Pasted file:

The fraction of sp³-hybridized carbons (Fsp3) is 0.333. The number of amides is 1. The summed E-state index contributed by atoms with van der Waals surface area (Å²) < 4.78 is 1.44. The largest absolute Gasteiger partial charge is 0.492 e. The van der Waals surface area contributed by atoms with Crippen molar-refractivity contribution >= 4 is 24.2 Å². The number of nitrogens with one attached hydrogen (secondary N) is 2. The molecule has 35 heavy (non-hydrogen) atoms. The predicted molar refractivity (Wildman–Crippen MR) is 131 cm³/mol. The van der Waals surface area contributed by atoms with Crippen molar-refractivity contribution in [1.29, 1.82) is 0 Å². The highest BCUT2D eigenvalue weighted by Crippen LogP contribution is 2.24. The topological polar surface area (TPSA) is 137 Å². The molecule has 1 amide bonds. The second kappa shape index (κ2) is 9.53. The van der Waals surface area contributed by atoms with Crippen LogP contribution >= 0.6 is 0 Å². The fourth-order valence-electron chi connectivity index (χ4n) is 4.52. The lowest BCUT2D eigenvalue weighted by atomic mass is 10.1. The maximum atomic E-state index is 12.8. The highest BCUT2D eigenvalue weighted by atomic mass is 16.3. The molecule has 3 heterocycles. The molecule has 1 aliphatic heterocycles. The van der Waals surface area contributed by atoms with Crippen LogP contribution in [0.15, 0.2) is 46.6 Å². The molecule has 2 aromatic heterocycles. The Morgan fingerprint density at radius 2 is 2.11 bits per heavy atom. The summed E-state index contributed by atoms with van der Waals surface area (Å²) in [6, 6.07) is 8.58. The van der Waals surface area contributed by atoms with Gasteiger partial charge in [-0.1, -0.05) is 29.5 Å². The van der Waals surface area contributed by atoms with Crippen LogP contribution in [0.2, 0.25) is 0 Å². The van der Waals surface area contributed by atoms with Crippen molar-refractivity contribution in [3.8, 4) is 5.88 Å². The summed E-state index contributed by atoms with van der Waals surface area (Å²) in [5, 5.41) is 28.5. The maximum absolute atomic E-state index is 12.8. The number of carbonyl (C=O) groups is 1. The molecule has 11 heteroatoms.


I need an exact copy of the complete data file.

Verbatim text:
The fraction of sp³-hybridized carbons (Fsp3) is 0.333. The number of amides is 1. The summed E-state index contributed by atoms with van der Waals surface area (Å²) < 4.78 is 1.44. The largest absolute Gasteiger partial charge is 0.492 e. The van der Waals surface area contributed by atoms with Crippen molar-refractivity contribution >= 4 is 24.2 Å². The number of nitrogens with one attached hydrogen (secondary N) is 2. The molecule has 35 heavy (non-hydrogen) atoms. The predicted molar refractivity (Wildman–Crippen MR) is 131 cm³/mol. The van der Waals surface area contributed by atoms with Crippen molar-refractivity contribution in [1.29, 1.82) is 0 Å². The highest BCUT2D eigenvalue weighted by Crippen LogP contribution is 2.24. The topological polar surface area (TPSA) is 137 Å². The molecule has 1 amide bonds. The second kappa shape index (κ2) is 9.53. The van der Waals surface area contributed by atoms with Crippen LogP contribution >= 0.6 is 0 Å². The fourth-order valence-electron chi connectivity index (χ4n) is 4.52. The lowest BCUT2D eigenvalue weighted by atomic mass is 10.1. The maximum atomic E-state index is 12.8. The highest BCUT2D eigenvalue weighted by atomic mass is 16.3. The molecule has 3 heterocycles. The molecule has 1 aliphatic heterocycles. The van der Waals surface area contributed by atoms with Crippen LogP contribution in [0.15, 0.2) is 46.6 Å². The molecule has 2 aromatic heterocycles. The Morgan fingerprint density at radius 2 is 2.11 bits per heavy atom. The summed E-state index contributed by atoms with van der Waals surface area (Å²) in [6, 6.07) is 8.58. The van der Waals surface area contributed by atoms with Gasteiger partial charge in [-0.1, -0.05) is 29.5 Å². The van der Waals surface area contributed by atoms with Crippen LogP contribution in [0.2, 0.25) is 0 Å². The van der Waals surface area contributed by atoms with Crippen molar-refractivity contribution in [3.8, 4) is 5.88 Å². The summed E-state index contributed by atoms with van der Waals surface area (Å²) in [5, 5.41) is 28.5. The maximum absolute atomic E-state index is 12.8. The number of carbonyl (C=O) groups is 1. The molecule has 11 heteroatoms.